Fraser Nelson

Cameron should seek the common ground

Cameron should seek the common ground
Text settings
Comments

Last weekend, David Cameron had few rebels at all in his party. This week, he has 118. The vote on the 1922 Committee membership was a free vote, of course, so this can by no means be compared to a proper, whip-defying Commons rebellion. But we have seen there are scores who are not prepared to support the leadership automatically. As I say in my News of the World column today it was unnecessary to draw such a dividing line over a party that badly wants the coalition to succeed.

True, Tony Blair bossed his party about. But Blair earned the right to when he won a landslide victory. His message was “if you follow my modernising path, we get mass popular support”. Cameron cannot say this: you have to go back to 1885 to find a Tory Prime Minister who was taken to office with such low electoral support. Crucially, Blair in 1997 had dozens of MPs who knew they won their seats because of the Prime Minister himself: this made them loyal, and biddable. No Blair, no landslide: this was the simple equation that Labour learnt swiftly.

By contrast, many of the new Tory MPs (who make up half of the party) believe they won their seats in spite of the four-month Tory campaign not because of it. I am struck by how many of the successful candidates say that they won because they went rogue, talked up immigration, and disregarded the 'air war' being co-ordinated from London. This makes them less in awe of the leadership. They are supportive, and not in the least mutinous. But, whereas the Blair babes in 1997 ascribed Delphic wisdom to their leadership, the new Tory MPs wish that Mr Cameron will take better advice on both strategy and tactics.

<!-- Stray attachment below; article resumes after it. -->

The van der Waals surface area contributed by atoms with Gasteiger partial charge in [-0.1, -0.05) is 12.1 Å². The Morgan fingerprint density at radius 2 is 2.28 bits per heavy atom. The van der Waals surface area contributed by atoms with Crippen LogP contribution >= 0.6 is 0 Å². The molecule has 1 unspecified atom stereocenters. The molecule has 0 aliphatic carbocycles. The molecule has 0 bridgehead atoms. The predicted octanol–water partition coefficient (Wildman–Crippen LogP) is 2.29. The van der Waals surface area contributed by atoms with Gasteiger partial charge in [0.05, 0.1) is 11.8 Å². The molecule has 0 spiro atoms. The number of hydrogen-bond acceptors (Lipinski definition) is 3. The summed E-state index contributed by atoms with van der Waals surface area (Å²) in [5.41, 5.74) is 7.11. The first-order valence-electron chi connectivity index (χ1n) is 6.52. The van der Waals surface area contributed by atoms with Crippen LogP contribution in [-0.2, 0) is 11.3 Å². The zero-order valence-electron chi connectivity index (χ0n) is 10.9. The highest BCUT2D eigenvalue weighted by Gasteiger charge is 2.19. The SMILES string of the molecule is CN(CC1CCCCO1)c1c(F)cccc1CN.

The danger facing the Conservatives now is the classic trap of Westminster politics. To move towards the centre of Westminster opinion is to move to the fringes of popular opinion. The issues being downplayed by the Cameron leadership are ones with mass public support: only a quarter of the population want to keep the Human Rights Act. Lib Dem ideas are not very popular – that’s why Nick Clegg ended up with even fewer seats than in 2005. Keith Joseph distinguished between the “middle ground” of politics and the “common ground” which the Conservative Party seeks to share with the population. Cameron once gave a Keith Joseph lecture where he spoke about this crucial insight. As he said:

“Seeking the middle ground, you define your position according to your opponents – and as a result you lose any connection between your values and your policies.

This is what has happened to Tony Blair ... Heading for the middle ground can mean giving up your principles. Understanding the common ground means staking them out and making them work.”